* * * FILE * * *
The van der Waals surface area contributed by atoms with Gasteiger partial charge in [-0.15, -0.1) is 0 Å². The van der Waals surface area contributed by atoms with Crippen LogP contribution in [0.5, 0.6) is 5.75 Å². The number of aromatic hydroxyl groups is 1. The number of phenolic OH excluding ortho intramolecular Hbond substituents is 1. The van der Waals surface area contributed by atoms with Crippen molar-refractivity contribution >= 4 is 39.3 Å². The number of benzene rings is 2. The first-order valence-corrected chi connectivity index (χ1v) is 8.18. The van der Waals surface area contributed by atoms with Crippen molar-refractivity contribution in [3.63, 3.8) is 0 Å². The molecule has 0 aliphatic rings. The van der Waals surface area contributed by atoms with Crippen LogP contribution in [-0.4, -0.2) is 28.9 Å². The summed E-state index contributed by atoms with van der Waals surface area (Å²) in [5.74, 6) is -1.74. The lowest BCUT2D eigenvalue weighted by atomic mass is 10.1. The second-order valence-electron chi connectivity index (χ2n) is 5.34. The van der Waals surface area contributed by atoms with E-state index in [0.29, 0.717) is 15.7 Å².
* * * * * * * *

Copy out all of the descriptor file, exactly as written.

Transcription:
The van der Waals surface area contributed by atoms with Gasteiger partial charge in [-0.15, -0.1) is 0 Å². The van der Waals surface area contributed by atoms with Crippen LogP contribution in [0.5, 0.6) is 5.75 Å². The number of aromatic hydroxyl groups is 1. The number of phenolic OH excluding ortho intramolecular Hbond substituents is 1. The van der Waals surface area contributed by atoms with Crippen molar-refractivity contribution >= 4 is 39.3 Å². The number of benzene rings is 2. The first-order valence-corrected chi connectivity index (χ1v) is 8.18. The van der Waals surface area contributed by atoms with Crippen molar-refractivity contribution in [3.63, 3.8) is 0 Å². The molecule has 0 aliphatic rings. The van der Waals surface area contributed by atoms with Crippen LogP contribution in [-0.4, -0.2) is 28.9 Å². The summed E-state index contributed by atoms with van der Waals surface area (Å²) in [5.74, 6) is -1.74. The lowest BCUT2D eigenvalue weighted by atomic mass is 10.1. The second-order valence-electron chi connectivity index (χ2n) is 5.34. The van der Waals surface area contributed by atoms with E-state index in [0.29, 0.717) is 15.7 Å².